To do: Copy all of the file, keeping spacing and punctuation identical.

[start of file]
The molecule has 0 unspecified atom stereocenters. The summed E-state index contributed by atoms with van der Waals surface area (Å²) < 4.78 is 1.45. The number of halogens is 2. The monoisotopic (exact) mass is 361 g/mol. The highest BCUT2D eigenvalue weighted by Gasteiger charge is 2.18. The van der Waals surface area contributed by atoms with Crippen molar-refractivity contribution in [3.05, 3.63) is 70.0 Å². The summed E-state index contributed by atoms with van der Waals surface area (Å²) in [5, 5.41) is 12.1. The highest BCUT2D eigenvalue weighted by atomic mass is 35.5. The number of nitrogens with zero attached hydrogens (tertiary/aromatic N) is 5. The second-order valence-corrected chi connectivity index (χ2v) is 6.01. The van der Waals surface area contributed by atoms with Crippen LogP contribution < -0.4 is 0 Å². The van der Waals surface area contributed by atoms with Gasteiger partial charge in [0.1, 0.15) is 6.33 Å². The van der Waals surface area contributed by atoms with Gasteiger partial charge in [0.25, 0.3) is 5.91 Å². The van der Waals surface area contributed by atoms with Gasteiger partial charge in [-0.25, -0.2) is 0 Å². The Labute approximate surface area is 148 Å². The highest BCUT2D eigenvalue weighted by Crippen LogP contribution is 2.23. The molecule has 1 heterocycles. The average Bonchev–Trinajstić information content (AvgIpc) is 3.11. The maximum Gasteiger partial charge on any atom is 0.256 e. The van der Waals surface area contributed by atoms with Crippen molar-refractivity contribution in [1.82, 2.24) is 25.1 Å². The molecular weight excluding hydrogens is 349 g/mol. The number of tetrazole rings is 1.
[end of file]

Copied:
The molecule has 0 unspecified atom stereocenters. The summed E-state index contributed by atoms with van der Waals surface area (Å²) < 4.78 is 1.45. The number of halogens is 2. The monoisotopic (exact) mass is 361 g/mol. The highest BCUT2D eigenvalue weighted by Gasteiger charge is 2.18. The van der Waals surface area contributed by atoms with Crippen molar-refractivity contribution in [3.05, 3.63) is 70.0 Å². The summed E-state index contributed by atoms with van der Waals surface area (Å²) in [5, 5.41) is 12.1. The highest BCUT2D eigenvalue weighted by atomic mass is 35.5. The number of nitrogens with zero attached hydrogens (tertiary/aromatic N) is 5. The second-order valence-corrected chi connectivity index (χ2v) is 6.01. The van der Waals surface area contributed by atoms with Crippen LogP contribution < -0.4 is 0 Å². The van der Waals surface area contributed by atoms with Gasteiger partial charge in [0.1, 0.15) is 6.33 Å². The van der Waals surface area contributed by atoms with Gasteiger partial charge in [0.25, 0.3) is 5.91 Å². The van der Waals surface area contributed by atoms with Gasteiger partial charge in [-0.25, -0.2) is 0 Å². The Labute approximate surface area is 148 Å². The highest BCUT2D eigenvalue weighted by Crippen LogP contribution is 2.23. The molecule has 1 heterocycles. The average Bonchev–Trinajstić information content (AvgIpc) is 3.11. The maximum Gasteiger partial charge on any atom is 0.256 e. The van der Waals surface area contributed by atoms with Crippen molar-refractivity contribution in [1.82, 2.24) is 25.1 Å². The molecular weight excluding hydrogens is 349 g/mol. The number of tetrazole rings is 1.